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# How many grams of $CaC{1_2}$ can dissolve in $200{\text{ }}g$ of water at ${10^o}C$ ?

Last updated date: 20th Jun 2024
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Hint: $Calcium{\text{ }}chloride$ is an inorganic compound, a salt with the artificial formula $CaC{l_2}$ . It is a white hued translucent strong at room temperature, and it is profoundly dissolvable in water. It very well may be made by killing hydrochloric acid with calcium hydroxide.

You should allude to a solvency bend chart, which shows the amount of every solute will disintegrate in $100g$ water at demonstrated temperatures.
We need to take a gander at the amount $CaC{l_2}$ will break up in $100g{H_2}O$ at ${10^o}C$ .
The purpose of convergence between the $CaC{l_2}$ bend (the orange line) and the ${10^o}C$ line seems to happen at the purpose of generally $64g$ per $100g{H_2}O$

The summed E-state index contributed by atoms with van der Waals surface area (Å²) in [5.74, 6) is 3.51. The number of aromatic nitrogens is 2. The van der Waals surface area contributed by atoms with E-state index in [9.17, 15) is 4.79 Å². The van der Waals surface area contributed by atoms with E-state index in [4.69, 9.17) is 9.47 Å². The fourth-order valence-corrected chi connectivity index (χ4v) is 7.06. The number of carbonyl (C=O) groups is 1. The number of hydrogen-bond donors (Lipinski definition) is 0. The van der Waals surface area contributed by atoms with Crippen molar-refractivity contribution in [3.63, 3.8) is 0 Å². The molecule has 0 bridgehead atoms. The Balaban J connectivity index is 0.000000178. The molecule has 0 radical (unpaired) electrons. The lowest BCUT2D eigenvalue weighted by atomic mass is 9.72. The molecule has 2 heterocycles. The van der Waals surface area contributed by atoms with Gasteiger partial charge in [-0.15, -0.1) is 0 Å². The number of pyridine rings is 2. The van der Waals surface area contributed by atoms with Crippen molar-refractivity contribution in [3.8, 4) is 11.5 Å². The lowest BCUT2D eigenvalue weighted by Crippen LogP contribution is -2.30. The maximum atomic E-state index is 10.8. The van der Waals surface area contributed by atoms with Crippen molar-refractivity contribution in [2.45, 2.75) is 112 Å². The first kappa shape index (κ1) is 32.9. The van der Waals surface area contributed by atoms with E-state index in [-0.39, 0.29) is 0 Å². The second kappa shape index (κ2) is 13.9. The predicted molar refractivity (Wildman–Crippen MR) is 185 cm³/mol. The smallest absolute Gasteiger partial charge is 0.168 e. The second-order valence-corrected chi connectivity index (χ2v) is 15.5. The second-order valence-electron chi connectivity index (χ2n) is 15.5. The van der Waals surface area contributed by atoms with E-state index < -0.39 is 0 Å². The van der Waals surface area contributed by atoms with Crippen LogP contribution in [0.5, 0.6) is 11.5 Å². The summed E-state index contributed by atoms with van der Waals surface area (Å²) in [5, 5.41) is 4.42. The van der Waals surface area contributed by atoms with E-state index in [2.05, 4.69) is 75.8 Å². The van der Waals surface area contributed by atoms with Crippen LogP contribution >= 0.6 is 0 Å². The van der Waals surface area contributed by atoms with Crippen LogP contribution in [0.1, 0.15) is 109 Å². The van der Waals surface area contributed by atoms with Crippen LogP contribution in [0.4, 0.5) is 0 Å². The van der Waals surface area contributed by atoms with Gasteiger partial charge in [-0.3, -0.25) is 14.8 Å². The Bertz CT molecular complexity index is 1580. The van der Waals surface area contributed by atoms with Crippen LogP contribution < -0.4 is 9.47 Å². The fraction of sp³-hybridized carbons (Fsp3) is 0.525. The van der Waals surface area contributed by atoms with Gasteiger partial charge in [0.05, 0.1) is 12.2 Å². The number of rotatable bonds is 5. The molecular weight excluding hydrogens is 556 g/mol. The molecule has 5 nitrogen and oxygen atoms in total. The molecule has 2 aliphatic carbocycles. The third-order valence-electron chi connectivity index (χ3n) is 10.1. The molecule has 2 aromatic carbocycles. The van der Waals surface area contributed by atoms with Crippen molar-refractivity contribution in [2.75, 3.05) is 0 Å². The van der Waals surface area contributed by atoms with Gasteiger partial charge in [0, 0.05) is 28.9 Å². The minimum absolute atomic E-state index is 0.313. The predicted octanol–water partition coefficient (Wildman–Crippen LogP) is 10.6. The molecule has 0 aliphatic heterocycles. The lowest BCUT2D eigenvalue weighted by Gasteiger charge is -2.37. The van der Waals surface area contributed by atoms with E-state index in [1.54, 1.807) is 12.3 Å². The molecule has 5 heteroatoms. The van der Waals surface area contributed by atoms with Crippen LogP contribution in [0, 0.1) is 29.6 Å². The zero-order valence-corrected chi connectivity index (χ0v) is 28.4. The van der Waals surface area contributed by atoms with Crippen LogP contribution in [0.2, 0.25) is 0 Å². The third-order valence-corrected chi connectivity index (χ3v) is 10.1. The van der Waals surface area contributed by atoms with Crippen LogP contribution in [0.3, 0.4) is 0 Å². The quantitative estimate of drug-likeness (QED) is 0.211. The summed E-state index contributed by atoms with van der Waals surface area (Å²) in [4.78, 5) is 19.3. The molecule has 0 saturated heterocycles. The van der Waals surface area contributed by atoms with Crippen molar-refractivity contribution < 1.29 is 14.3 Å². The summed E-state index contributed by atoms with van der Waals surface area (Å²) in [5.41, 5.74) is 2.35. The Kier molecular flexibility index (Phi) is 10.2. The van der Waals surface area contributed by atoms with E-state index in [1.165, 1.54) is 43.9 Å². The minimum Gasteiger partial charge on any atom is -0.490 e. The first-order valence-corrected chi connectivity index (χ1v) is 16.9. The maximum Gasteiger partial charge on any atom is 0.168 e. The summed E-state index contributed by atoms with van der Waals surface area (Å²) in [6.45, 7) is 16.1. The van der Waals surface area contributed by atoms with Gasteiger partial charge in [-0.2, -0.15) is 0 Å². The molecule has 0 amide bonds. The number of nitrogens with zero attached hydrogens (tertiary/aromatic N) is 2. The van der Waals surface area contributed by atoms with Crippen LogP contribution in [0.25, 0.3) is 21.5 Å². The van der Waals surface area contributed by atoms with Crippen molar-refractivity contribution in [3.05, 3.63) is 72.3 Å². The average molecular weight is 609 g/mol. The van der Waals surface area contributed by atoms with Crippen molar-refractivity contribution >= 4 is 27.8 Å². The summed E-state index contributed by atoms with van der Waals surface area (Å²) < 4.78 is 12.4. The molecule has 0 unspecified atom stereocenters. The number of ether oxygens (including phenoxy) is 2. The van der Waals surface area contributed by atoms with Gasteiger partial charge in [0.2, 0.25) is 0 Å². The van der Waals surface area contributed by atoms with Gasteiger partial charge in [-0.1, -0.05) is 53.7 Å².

This implies that at ${10^o}C$ , $64g$ $CaC{l_2}$ will break down in $100g{H_2}O$ , however the inquiry pose to how much will disintegrate in $200g{H_2}O$ . This can be discovered just enough by multiplying the solvency at ${10^o}C$ :
$64{\text{gCaC}}{{\text{l}}_2} \times 2 = 128{\text{gCaC}}{{\text{l}}_2}$.
In this way, $128{\text{gCaC}}{{\text{l}}_2}$ will disintegrate in $200{\text{g}}{{\text{H}}_2}{\text{O}}$ at ${10^o}C$ .
Calcium chloride breaks up in water, creating chloride and the aquo complex ${\left[ {Ca{{\left( {{H_2}O} \right)}_6}} \right]^{2 + }}$ . Thus, these arrangements are wellsprings of "free" calcium and free chloride particles. This portrayal is outlined by the way that these arrangements respond with phosphate sources to give a strong accelerate of calcium phosphate:
Note: Calcium chloride is usually experienced as a hydrated strong with conventional equation $CaC{l_2}{\left( {{H_2}O} \right)_x}$ , where $x{\text{ }} = {\text{ }}0$ , $1$ , $2$ , $4$ , and $6$ . These mixes are mostly utilized for de-icing and residue control. Since the anhydrous salt is hygroscopic, it is utilized as a desiccant